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Let’s talk about Vishuddhi: the throat chakra. If you struggle to communicate openly with those around you — or feel unable to speak truthfully from the heart — then working with this chakra could be particularly useful for you.
But first, have a quick read of this blog post: An Introduction to the Chakras. It’ll give you a good grounding in the basics so that you understand what the chakras are and how they influence you.
One of the most important skills you develop through yoga and meditation practice is witnessing. By learning how to be aware in every moment, you also learn how to observe.
Most of us place judgements on everything, all the time. We judge other people. We judge our circumstances. We judge external events; and perhaps most importantly, we are constantly judging ourselves.
Translated from Sanskrit, Pratyahara means ‘withdrawal of the senses’. It’s the fifth limb of Patanjali’s eight limbs of yoga which make up the path to holistic wellbeing and connecting with your true self.
Pratyahara is, according to yogic tradition, the first step in concentration — with the later steps taking you deeper and deeper into a state of meditation.
What does it mean to ‘withdraw the senses’?
When you practice withdrawing the senses, you give yourself more freedom to become aware of what’s happening within you. The senses, when not being used purposefully, can distract you in meditation. You are pulled away from your focused awareness by sounds, scents and sights.
The fourth chakra is Anahata: the heart chakra. Let’s look at the qualities and functions of this love-laced energy centre.
Anahata Chakra and the Body
Anahata is located in the spinal area, in the region of the heart and the cardiac plexus. It is behind the sternum and level with the heart centre. Its colour is sky blue, with 12 petals.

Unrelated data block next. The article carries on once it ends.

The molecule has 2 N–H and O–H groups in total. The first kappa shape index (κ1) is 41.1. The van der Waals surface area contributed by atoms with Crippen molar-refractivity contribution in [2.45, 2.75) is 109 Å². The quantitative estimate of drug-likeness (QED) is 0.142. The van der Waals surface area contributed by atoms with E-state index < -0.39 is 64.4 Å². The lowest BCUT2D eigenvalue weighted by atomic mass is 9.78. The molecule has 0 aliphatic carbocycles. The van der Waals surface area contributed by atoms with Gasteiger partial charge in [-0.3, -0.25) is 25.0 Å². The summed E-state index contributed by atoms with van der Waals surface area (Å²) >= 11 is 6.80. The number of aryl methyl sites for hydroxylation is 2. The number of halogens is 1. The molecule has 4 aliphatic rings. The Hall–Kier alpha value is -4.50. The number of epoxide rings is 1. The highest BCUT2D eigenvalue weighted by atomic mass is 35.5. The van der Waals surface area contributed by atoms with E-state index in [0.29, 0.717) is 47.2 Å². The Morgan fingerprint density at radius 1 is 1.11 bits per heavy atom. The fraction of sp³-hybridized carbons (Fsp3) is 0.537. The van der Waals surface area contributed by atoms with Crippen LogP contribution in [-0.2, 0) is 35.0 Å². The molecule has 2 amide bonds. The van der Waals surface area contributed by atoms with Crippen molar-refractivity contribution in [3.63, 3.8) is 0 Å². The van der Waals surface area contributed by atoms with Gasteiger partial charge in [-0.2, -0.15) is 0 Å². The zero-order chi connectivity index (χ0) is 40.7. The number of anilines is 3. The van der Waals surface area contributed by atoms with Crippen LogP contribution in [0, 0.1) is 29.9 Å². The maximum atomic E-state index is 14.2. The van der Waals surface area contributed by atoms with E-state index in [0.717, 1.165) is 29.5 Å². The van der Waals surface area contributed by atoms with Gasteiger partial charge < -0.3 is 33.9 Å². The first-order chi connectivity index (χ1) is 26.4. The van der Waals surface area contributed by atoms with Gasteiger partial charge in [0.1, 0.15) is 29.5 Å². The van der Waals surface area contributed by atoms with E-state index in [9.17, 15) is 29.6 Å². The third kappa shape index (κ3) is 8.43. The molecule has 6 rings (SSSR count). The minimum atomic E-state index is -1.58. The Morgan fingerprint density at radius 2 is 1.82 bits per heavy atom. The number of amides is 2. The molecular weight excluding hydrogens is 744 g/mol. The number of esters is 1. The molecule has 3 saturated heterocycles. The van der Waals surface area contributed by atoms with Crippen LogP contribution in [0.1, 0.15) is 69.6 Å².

Associated with the air element and with deep love and compassion, Anahata governs the sense of touch and the skin.
…if you can breathe, you can practice yoga!”
And that’s what Global Yoga Therapy Day is all about. The message? That yoga can have a positive impact on anyone’s life — it excludes nobody.
Yoga has been proven (quite an impressive number of times, in fact!) to be an incredibly power preventative medicine for a huge variety of illnesses, ailments and conditions — physically, mentally, and emotionally.
Studies show that yoga can…
Winter can be a calming time if you work with the season, rather than against it. It can be a time to settle into yourself and rediscover the steadiness within; to take stock, reorder, and care for your energy with kindness.
In An Introduction to the Chakras we touched on the basics of each of the seven chakras.
Here we delve into more detail on Manipura — the naval chakra.
Manipura Chakra and the Body
Manipura is located in the spine, behind the naval. Its colour is yellow and it has 10 petals. Its element is fire — and in particular, agni, the digestive fire. So it governs our metabolism and digestion.
The 21st of June marks the fifth International Day of Yoga. This annual celebration was established by the United Nations to celebrate the universal benefits of our powerful practice.
So, to mark the day in YFTSR style, I’d like to make a bold statement:
Yoga is for everyone.
Let me clarify. I’m not saying that everyone should do yoga. I truly believe that yoga and meditation would be good for any human being — but I don’t believe in telling people they should do something when it just doesn’t feel right to them. There are other ways to find peace and stability in mind and body, and different things work for different people.
In the previous blog post, we looked at what mindfulness is and why it’s so good for you. It’s useful to remember that practising mindfulness does not have to mean sitting in meditation for hours.
In fact, you can practice mindfulness by adding a bit of extra awareness to activities you already do every day!
So, here are five simple mindfulness practices you can do to enhance your well being and feel calm, steady, and fabulous.
This May at Yoga for the Soul Retreats, we’re focusing on mindfulness. Have you heard this term before? I’m guessing so! More and more, mindfulness is used in all kinds of settings to support mental health, learning, and personal development — from offices and schools, to therapeutic settings and even prisons.